Why Isn’t Housing Deemed “Medically Necessary” in SUD Treatment?

I shock friends and colleagues from time to time by telling them that, “Did you hear…. from now on, insurance is no longer going to cover the cost of a hospital stay associated with any medical procedure, and that the costs of room and board while in post-surgical recovery all must come out of pocket.”

The look of incredulity and anger on their faces is priceless.

I entertain the discussion for a while and let it play out, enjoying listening to all of the justifications why that is abhorrent public policy (and equally bad health care).

Only afterwards, I take the time to tell them that, while I was joking, that it really isn’t a joke when it comes to mental health, behavioral health, and addiction treatment; that after detoxification (and for the lucky few, inpatient residential treatment), that the vast majority of people entering the drug and alcohol treatment space will be forcibly placed by their insurance carriers into an outpatient program but will not cover the necessary costs of a properly trained and supervised recovery residence.

At this point in my experience in this space, I am no longer surprised when they start to try to make a distinction.

However, in a news report that was admittedly surprising to me, HHS Secretary Alex Azar said in prepared remarks (as reported by that Medicaid may soon allow hospitals and health systems to directly pay for housing, healthy food or other solutions for the “whole person.”


“What if we gave organizations more flexibility so they could pay a beneficiary’s rent if they were in unstable housing, or make sure that a diabetic had access to, and could afford, nutritious food,” Azar said in a speech supported by the Hatch Foundation for Civility and Solutions and Intermountain Healthcare.

Azar said the Center for Medicare and Medicaid Innovation is looking “to move beyond existing efforts to partner with social services groups and try to manage social determinants of health as they see appropriate…. If that sounds like an exciting idea … I want you to stay tuned to what CMMI is up to.”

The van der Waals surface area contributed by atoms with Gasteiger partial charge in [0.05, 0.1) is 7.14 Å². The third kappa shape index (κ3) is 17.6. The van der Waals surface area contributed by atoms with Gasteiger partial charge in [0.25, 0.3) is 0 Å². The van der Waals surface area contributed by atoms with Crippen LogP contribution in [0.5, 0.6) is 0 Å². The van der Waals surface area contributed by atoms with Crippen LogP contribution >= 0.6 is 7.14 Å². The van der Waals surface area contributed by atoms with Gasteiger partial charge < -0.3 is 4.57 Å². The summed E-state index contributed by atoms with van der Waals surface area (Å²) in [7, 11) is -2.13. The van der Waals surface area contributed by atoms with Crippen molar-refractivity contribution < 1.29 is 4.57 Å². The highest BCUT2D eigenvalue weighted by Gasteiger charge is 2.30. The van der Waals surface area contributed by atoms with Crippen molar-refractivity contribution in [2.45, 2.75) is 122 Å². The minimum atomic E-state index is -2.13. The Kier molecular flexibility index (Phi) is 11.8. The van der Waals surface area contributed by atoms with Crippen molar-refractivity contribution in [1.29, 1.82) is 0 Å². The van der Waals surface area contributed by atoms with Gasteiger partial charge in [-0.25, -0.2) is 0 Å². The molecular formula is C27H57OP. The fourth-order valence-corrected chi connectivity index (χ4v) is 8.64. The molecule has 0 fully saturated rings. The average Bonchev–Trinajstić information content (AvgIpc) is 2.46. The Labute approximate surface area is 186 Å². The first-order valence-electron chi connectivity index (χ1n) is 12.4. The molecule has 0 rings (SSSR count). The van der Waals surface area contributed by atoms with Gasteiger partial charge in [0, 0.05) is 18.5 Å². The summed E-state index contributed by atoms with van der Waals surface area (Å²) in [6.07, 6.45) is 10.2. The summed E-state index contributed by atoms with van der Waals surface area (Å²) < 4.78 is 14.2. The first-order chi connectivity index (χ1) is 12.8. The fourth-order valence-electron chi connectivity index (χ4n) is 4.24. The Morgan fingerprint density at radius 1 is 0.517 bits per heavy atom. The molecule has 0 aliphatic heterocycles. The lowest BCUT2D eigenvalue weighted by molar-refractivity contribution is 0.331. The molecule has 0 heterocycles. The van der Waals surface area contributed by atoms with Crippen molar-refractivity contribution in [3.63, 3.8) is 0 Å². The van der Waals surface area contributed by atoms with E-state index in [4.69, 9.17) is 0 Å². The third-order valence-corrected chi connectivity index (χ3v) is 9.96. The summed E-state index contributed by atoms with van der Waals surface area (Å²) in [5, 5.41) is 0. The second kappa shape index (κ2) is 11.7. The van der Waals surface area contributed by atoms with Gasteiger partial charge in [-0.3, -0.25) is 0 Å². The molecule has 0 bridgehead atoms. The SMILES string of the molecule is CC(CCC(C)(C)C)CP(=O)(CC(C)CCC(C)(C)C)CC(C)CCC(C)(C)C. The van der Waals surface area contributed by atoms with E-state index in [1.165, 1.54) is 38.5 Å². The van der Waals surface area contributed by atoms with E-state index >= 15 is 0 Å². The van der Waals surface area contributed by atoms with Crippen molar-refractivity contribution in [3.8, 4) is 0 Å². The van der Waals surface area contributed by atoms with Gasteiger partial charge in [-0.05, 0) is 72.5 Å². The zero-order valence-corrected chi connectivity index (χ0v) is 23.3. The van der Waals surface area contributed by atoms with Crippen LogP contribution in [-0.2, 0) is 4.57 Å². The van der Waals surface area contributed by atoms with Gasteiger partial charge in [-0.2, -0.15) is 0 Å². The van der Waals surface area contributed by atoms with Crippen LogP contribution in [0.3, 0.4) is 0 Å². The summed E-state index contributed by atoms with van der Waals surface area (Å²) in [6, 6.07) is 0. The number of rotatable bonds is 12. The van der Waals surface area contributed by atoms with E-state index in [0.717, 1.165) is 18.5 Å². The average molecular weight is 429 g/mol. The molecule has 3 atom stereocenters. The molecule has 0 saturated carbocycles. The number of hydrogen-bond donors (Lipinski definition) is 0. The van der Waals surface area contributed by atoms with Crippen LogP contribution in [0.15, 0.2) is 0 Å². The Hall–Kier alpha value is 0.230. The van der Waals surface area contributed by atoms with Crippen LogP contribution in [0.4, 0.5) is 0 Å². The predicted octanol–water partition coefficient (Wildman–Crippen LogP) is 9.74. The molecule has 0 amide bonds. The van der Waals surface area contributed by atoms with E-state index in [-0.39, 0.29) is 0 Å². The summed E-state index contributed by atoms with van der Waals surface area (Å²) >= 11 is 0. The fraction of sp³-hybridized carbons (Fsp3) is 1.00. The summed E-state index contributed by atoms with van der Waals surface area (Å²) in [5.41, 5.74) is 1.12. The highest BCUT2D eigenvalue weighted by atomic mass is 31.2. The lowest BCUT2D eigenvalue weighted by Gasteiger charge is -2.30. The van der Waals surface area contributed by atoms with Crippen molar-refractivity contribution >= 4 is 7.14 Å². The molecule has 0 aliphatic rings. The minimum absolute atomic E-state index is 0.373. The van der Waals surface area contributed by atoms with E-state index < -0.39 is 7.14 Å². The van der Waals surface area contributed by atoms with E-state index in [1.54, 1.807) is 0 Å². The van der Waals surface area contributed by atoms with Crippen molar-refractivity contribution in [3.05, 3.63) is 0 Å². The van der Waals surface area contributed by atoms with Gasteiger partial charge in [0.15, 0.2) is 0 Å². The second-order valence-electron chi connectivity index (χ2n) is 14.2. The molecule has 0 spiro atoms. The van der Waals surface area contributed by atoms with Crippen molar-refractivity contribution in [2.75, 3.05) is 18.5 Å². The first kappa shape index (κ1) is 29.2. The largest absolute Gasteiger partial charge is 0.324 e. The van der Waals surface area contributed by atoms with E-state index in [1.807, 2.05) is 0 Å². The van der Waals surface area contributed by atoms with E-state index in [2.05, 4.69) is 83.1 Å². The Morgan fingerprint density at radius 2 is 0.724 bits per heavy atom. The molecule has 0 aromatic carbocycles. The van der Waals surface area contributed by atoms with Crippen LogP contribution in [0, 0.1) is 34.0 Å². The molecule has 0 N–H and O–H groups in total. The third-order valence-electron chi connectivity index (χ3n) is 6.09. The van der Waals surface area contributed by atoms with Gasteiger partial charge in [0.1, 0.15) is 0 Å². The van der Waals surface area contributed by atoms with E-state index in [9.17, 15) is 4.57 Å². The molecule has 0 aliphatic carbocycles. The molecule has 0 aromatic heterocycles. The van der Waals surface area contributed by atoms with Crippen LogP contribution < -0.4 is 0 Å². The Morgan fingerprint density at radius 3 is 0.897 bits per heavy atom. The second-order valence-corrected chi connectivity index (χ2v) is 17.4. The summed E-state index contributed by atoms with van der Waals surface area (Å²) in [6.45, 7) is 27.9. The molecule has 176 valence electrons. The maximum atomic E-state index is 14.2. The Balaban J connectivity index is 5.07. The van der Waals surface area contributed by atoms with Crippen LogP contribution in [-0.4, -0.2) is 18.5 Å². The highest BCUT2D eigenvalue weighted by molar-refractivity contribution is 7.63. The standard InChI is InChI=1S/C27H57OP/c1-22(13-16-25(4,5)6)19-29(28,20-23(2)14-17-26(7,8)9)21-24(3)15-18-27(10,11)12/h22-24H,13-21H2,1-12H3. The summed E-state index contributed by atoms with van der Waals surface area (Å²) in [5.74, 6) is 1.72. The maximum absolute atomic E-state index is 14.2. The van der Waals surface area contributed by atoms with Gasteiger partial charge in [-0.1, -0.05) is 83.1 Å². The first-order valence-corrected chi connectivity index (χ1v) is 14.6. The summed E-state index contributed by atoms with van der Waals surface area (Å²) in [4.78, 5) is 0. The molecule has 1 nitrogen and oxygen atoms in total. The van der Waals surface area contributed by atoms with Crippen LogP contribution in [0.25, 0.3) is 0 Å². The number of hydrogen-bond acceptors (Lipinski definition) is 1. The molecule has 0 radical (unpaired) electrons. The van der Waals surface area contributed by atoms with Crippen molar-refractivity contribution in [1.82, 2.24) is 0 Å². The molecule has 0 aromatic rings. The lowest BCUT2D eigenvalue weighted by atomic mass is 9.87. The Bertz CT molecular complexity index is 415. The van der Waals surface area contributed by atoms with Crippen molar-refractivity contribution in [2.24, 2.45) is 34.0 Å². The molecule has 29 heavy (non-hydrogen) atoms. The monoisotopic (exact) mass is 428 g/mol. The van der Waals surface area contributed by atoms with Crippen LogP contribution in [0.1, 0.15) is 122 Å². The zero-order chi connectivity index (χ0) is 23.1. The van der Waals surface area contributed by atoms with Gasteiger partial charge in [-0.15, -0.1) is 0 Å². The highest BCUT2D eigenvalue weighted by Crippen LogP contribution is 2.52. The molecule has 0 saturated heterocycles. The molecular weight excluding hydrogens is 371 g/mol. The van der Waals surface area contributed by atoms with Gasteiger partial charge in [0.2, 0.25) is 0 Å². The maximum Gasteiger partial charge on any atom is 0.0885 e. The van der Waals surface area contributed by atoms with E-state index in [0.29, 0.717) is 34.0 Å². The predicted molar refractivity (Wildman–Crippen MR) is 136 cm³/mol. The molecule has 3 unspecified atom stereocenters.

“We believe we could spend less money on healthcare—and, most important, help Americans live healthier lives—if we did a better job of aligning federal health investments with our investments in non-healthcare needs,” he said.  According to, Azar didn’t elaborate on when the model would be launched, but the program could help Medicaid enrollees who need housing.

Granted, the discussion related mostly to seniors, medically-necessary improvements to homes, and home health care visits:

“These interventions can keep seniors out of the hospital, which we are increasingly realizing is not just a cost saver but actually an important way to protect their health, too,” Azar said. “If seniors do end up going to the hospital, making sure they can get out as soon as possible with the appropriate rehab services is crucial to good outcomes and low cost as well. If a senior can be accommodated at home rather than an inpatient rehab facility or a [skilled nursing facility], they should be.”

Azar was focusing on the agency’s approach to social determinants a day after it was announced that CMS would begin allowing states to cover a broader range of mental health services under Medicaid.

Specifically, CMS would consider Medicaid demonstration waivers (referred to as a §1115 waiver) covering short-term stays for acute care provided in psychiatric hospitals or residential treatment centers in return for states expanding access to community-based mental health services (these proposals would waive the so-called institutions for mental diseases (IMD) exclusion, a section of the Medicaid law (within the Social Security Act) that prohibits the use of federal Medicaid funding for most inpatient psychiatric services).